Drai-Khmara, Mykhailo, b 10 October 1889 in Mali Kanivtsi, Poltava gubernia, d 19 January 1939, Kolyma region, Siberia. Poet, linguist, literary scholar, translator. Drai-Khmara studied at the Galagan College (1906–10), Kiev University (1910–15), and Petrograd University (1915–17). He became a specialist in Ukrainian, Belarusian, and Serbian literatures and the history of the Serbian and Belarusian languages. He was professor of Ukrainian studies at Kamianets-Podilskyi Ukrainian State University (1918–21) and at the Kiev Medical Institute (1923-9). He began writing poetry in 1910, and in the 1920s was a member of the Neoclassicists. His early poetry was lyrical, emotive, and essentially symbolist. His later poetry combined symbolist elements with an increasing attention to form, language, and imagery reminiscent of Kievan neoclassicism. He was first arrested in February 1933. Rearrested in September 1935, he was sentenced for ‘counterrevolutionary terrorism’ in March 1936 and perished in a Kolyma labor camp.


Fylypovych, Pavlo, b 1 September 1891 in the village of Kaitanivka, Kiev Governorate, d 3 November 1937. Poet and literary scholar. Fylypovych studied at Galagan College and at Kiev University (1910-5), where he later was a professor (1917–35). His first poems were published in Russian journals beginning in 1910. After the Revolution of 1917 Fylypovych switched to writing poetry in Ukrainian. In the 1920s he became a member of the Neoclassicists and published two collections of poetry. Fylypovych was an associate member of the All-Ukrainian Academy of Sciences and secretary of its Historical-Literary Society. He made a major contribution to the comparative study of Ukrainian literature, particularly to the study of Taras Shevchenko and Ukrainian romanticism. Fylypovych was arrested in August 1935 during the Stalinist terror, presumably for his critical attitude to official Soviet cultural policies, and sentenced to 10 years in concentration camps. He died in a camp in the Ukhta-Pechorsk region of Siberia.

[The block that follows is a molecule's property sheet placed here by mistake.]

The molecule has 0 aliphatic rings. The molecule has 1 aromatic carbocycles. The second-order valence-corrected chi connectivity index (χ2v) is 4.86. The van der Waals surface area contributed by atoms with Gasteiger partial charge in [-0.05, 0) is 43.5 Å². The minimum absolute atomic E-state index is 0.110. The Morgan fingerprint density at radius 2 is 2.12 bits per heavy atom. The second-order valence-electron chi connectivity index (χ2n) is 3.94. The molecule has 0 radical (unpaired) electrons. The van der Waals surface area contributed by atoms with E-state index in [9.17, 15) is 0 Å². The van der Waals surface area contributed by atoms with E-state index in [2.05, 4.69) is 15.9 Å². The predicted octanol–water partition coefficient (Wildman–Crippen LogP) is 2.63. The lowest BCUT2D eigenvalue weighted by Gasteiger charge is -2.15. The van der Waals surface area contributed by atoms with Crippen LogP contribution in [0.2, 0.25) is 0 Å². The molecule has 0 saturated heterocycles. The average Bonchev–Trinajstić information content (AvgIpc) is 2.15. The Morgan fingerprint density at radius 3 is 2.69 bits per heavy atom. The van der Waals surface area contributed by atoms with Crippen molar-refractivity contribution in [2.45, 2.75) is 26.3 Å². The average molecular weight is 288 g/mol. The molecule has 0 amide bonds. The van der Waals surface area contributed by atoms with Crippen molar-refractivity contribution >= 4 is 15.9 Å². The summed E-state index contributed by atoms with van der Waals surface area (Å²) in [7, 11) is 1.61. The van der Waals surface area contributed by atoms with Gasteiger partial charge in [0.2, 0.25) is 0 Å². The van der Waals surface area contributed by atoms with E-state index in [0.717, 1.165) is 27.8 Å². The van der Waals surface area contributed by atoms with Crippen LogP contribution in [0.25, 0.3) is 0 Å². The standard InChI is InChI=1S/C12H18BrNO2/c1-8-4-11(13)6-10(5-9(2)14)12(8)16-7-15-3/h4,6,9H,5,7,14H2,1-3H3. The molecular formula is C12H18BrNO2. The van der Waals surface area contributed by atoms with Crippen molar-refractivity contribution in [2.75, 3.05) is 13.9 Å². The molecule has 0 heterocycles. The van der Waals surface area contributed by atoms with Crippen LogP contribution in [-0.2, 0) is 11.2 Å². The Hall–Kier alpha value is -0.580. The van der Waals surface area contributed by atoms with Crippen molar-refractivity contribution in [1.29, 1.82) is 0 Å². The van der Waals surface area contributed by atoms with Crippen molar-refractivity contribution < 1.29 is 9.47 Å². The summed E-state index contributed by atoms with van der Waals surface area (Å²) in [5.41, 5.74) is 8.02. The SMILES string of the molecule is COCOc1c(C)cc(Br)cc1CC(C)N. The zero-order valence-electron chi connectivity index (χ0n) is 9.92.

Maksym Rylsky 

Rylsky, Maksym, b 19 March 1895 in Kiev, d 24 July 1964 in Kiev. Poet, translator, and community activist. He studied at Kiev University, initially in the medical faculty and later in the historical-philological faculty. Rylsky started to write early in life (he published his first poem in 1907), and by 1910 he had published his first youthful collection. His poetic talents reached full bloom with the publication of several poetry collections in the 1920s. Rylsky’s lyric poetry grew out of the best achievements of Ukrainian poetry at his time, and out of his broad knowledge of world poetry, French writers in particular. He often used motifs and images from ancient mythology and adhered to classical forms, which practices linked him to the group of Neoclassicists. In many other respects, however, his philosophical and contemplative lyric poetry did not fit the narrow definition of Neoclassicism. Rylsky’s apolitical poetry provoked fierce attacks from official critics. He was arrested in 1931, but then proclaimed his acceptance of the official Soviet view of reality.

 Yurii Klen

Klen, Yurii (pseud of Oswald Burghardt), b 4 October 1891 in Serbynivtsi, Podilia gubernia, d 30 October 1947 in Augsburg, Germany. Writer, poet, literary scholar, and translator. After graduating from Kiev University, he published in Russian a study on the latest analyses of poetic style (1915). Because he was the son of German colonists, he was exiled during the First World War to the Arkhangelsk region of northern Russia. Returning to Ukraine after the Revolution of 1917, he worked as a teacher in Baryshivka. There he renewed his friendship with the scholar and poet Mykola Zerov and began writing poetry in Ukrainian. Klen became one of the unofficial five-member group called the Neoclassicists. Although his poems began to appear in the periodical press beginning in 1924, his major contributions were his translations of German, French, and English poetry. In 1931 Klen managed to emigrate to Germany and taught Slavic literatures at the universities of Munster, Innsbruck, and Prague.

Наступне засідання нашого Читацького клубу відбудеться 26-го травня. Предметом обговорення стане творчість українських поетів-неокласиків – Миколи Зерова, Павла Филиповича, Михайла Драй-Хмари, Освальда Бургардта (псевдонім – Юрій Клен) та Максима Рильського.

Пропонуємо, щоби кожен учасник зустрічі ознайомився із поезіями неокласиків

(джерела з інтернетівської бібліотеки УкрЦентру подані нижче) та запропонував іншим присутнім кілька найулюбленіших.